Tuesday, October 27, 2015

The Unbearable Challenge of Freedom

We may readily affirm that Jesus Christ is the truth who sets us free to love and leads us into fullness of life. So we may readily affirm that freedom is one essential aspect of our core identity as truly human beings; or, again, of the core identity of our Christian personality.

Sadly, each one of us humans still has two distinct and opposing personalities: one Olympian, structured in terms of the false Olympian gods; and one Christian, structured in terms of Jesus. Worse, our thoroughly Olympian society and culture greatly strengthen our Olympian personality at the expense of our Christian one.

Living with an Olympian personality in an Olympian society and culture makes affirming our Christian identity difficult. Affirming freedom becomes a daily challenge and often an unbearable one.

To be clear, we are speaking of freedom as freedom from the Olympian gods and the enticements, threats, and necessities they impose upon us through their minions and means. We are also speaking of freedom as freedom for Jesus, other humans, and the rest of creation made possible by his grace alone.

Yahweh revealed himself as the one odd god of freedom by liberating his people Israel from their slavery in Egypt. A month after their liberation, however, they were ready to head back. That’s how unbearable freedom as a way of living is.

1The whole Israelite community set out from Elim, and on the fifteenth day of the second month after they had left Egypt, they came to the desert of Sin, which is between Elim and Sinai. There in the desert they all complained to Moses and Aaron and said to them, “We wish that [Yahweh] had killed us in Egypt. There we could at least sit down and eat meat and as much other food as we wanted. But you have brought us out into this desert to starve us all to death” (Exodus 16:1-3, Good News Translation).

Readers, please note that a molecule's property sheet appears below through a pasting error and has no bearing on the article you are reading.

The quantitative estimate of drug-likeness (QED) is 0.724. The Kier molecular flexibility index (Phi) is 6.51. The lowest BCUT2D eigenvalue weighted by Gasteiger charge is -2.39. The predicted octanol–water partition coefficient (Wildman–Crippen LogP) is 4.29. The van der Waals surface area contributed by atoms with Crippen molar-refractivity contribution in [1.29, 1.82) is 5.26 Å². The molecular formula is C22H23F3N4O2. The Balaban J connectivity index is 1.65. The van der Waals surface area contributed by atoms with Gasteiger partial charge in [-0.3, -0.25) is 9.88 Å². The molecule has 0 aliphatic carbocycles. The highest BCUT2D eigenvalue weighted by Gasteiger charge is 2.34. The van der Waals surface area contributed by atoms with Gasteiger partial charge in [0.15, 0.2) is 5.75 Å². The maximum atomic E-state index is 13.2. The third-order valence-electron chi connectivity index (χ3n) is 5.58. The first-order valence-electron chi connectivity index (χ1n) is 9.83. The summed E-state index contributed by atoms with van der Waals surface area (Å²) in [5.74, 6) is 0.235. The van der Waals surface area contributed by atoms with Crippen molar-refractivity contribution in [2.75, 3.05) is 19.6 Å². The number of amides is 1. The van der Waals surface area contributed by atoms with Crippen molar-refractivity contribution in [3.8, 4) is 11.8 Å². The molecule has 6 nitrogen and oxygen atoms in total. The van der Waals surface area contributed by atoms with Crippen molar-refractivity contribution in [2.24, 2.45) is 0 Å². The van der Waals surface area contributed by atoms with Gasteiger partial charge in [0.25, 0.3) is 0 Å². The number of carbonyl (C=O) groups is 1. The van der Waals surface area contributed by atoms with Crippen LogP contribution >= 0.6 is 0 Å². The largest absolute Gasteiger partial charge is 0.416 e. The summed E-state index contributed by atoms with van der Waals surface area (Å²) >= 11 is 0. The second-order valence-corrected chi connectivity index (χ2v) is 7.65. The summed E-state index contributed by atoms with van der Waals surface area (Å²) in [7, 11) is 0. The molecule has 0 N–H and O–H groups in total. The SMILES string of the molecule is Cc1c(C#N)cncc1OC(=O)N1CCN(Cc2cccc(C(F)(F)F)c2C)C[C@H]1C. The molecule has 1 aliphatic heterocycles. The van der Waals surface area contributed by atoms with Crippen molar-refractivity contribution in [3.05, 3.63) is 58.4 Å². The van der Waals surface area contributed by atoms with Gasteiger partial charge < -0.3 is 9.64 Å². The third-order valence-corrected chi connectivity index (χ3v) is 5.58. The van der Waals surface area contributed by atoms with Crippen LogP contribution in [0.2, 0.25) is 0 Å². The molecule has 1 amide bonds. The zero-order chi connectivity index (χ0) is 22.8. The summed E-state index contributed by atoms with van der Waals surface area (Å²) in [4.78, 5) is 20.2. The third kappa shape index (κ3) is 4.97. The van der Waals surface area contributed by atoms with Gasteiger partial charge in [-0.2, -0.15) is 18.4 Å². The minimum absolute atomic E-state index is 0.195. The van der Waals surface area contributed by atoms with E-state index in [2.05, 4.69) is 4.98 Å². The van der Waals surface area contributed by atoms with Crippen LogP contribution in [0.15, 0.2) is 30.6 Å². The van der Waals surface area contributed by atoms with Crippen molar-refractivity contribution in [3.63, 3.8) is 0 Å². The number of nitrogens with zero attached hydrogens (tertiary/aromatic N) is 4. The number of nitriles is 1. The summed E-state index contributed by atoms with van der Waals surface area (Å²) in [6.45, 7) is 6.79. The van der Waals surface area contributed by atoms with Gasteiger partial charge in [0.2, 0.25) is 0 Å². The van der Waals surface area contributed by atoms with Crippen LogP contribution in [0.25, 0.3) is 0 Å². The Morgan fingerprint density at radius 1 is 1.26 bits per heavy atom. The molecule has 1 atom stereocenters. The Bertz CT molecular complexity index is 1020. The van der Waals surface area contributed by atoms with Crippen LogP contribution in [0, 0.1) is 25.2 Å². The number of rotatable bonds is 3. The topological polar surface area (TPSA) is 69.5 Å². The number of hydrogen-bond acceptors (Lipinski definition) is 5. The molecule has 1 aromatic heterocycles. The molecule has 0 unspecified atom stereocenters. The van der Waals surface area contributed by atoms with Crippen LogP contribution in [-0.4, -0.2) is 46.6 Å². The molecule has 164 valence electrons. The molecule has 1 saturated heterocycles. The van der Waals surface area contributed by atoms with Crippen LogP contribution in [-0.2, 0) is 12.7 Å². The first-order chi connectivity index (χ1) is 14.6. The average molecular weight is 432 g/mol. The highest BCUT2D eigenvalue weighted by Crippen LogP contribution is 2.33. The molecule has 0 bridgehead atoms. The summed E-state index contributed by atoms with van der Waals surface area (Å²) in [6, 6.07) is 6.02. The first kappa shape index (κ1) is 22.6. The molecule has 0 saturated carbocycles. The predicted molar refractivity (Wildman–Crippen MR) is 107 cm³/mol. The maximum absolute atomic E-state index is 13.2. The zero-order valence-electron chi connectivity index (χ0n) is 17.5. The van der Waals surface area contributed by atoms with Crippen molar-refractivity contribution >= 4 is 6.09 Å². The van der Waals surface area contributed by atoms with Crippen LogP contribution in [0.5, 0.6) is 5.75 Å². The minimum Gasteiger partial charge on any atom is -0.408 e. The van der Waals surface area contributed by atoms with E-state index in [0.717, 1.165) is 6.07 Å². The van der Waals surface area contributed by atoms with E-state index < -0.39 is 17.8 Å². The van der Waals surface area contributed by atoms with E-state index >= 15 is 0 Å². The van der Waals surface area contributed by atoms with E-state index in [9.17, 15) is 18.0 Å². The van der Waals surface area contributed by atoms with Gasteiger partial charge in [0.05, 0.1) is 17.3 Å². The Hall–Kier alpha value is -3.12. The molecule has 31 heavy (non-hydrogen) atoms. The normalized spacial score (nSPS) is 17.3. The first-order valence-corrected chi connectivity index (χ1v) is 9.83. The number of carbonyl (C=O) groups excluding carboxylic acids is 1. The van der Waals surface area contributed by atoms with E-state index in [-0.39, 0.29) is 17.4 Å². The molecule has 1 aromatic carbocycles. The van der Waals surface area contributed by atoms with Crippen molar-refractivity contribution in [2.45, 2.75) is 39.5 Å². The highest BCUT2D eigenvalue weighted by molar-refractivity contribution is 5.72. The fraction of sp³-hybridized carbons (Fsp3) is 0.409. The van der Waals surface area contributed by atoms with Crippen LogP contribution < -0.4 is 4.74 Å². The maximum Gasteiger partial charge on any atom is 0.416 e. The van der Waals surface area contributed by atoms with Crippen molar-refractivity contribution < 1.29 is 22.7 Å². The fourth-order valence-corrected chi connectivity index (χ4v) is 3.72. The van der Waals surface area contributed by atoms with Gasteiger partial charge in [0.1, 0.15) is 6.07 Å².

When the devil tempted Jesus to turn a stone into a loaf of bread (Luke 4:1-4), Jesus affirmed his freedom for Abba, his father and ours, by quoting the Bible where it said that we humans live primarily by hearing and doing Abba’s words. The Israelites affirmed their false freedom from Yahweh by wanting to get back to the good food they wrongly imagined they had left behind in Egypt. They preferred slavery with a steady diet to freedom with the steady need to rely daily on that odd and invisible god of theirs.

Their life in the wilderness provided them with the opportunity to affirm freedom as a way of living. But this way of living presented numerous risks with no guarantees of success. Reaching the Promised Land was a noble goal but it would be reached—if at all—only after a long time filled with many heartaches. How much more reasonable life back in Egypt seemed in contrast.

Like the Pharisees, we Christians profess to know what freedom means but justify freedom from Jesus in favor of the security, happiness, and status promised us by the Olympian gods we unwittingly devote ourselves to. When we do witness to freedom, when we actually do question the gods of politics, war, technology, sex, money, and consumption in the name of Jesus, then the gods—through our Olympian brothers, sisters, and neighbors—quickly punish us with ridicule, rage, shunning, or worse. Conforming seems a much more reasonable approach.

Our Olympian rulers routinely invoke freedom as the goal for imposing yet another Olympian means of controlling us. In contrast, freedom for Jesus, that unbearable challenge without his grace, is our daily-renewed affirmation that he alone is our savior and freedom for him, others, and all creation is the meaning of life.

(Today’s reflections are based on the excellent book, The Ethics of Freedom, by Jacques Ellul [translated by Geoffrey Bromiley, published by Eerdmans, pp. 91-94]).

Copyright © 2015 by Steven Farsaci.
All rights reserved. Fair use encouraged.